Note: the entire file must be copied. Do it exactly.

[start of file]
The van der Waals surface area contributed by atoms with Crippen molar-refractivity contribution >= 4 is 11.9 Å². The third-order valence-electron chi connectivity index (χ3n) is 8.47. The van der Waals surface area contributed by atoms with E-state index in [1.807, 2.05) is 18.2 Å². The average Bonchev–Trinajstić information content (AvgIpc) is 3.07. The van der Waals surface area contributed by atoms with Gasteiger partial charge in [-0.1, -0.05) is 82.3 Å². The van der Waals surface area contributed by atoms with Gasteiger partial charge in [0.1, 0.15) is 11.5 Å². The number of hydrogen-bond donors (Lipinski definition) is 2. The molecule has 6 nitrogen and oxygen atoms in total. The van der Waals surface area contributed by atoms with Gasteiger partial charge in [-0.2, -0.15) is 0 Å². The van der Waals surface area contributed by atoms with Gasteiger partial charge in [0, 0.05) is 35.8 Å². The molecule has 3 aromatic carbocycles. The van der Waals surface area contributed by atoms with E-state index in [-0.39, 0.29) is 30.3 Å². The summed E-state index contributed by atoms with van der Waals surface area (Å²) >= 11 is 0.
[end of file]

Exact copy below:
The van der Waals surface area contributed by atoms with Crippen molar-refractivity contribution >= 4 is 11.9 Å². The third-order valence-electron chi connectivity index (χ3n) is 8.47. The van der Waals surface area contributed by atoms with E-state index in [1.807, 2.05) is 18.2 Å². The average Bonchev–Trinajstić information content (AvgIpc) is 3.07. The van der Waals surface area contributed by atoms with Gasteiger partial charge in [-0.1, -0.05) is 82.3 Å². The van der Waals surface area contributed by atoms with Gasteiger partial charge in [0.1, 0.15) is 11.5 Å². The number of hydrogen-bond donors (Lipinski definition) is 2. The molecule has 6 nitrogen and oxygen atoms in total. The van der Waals surface area contributed by atoms with Gasteiger partial charge in [-0.2, -0.15) is 0 Å². The van der Waals surface area contributed by atoms with Gasteiger partial charge in [0, 0.05) is 35.8 Å². The molecule has 3 aromatic carbocycles. The van der Waals surface area contributed by atoms with E-state index in [-0.39, 0.29) is 30.3 Å². The summed E-state index contributed by atoms with van der Waals surface area (Å²) >= 11 is 0.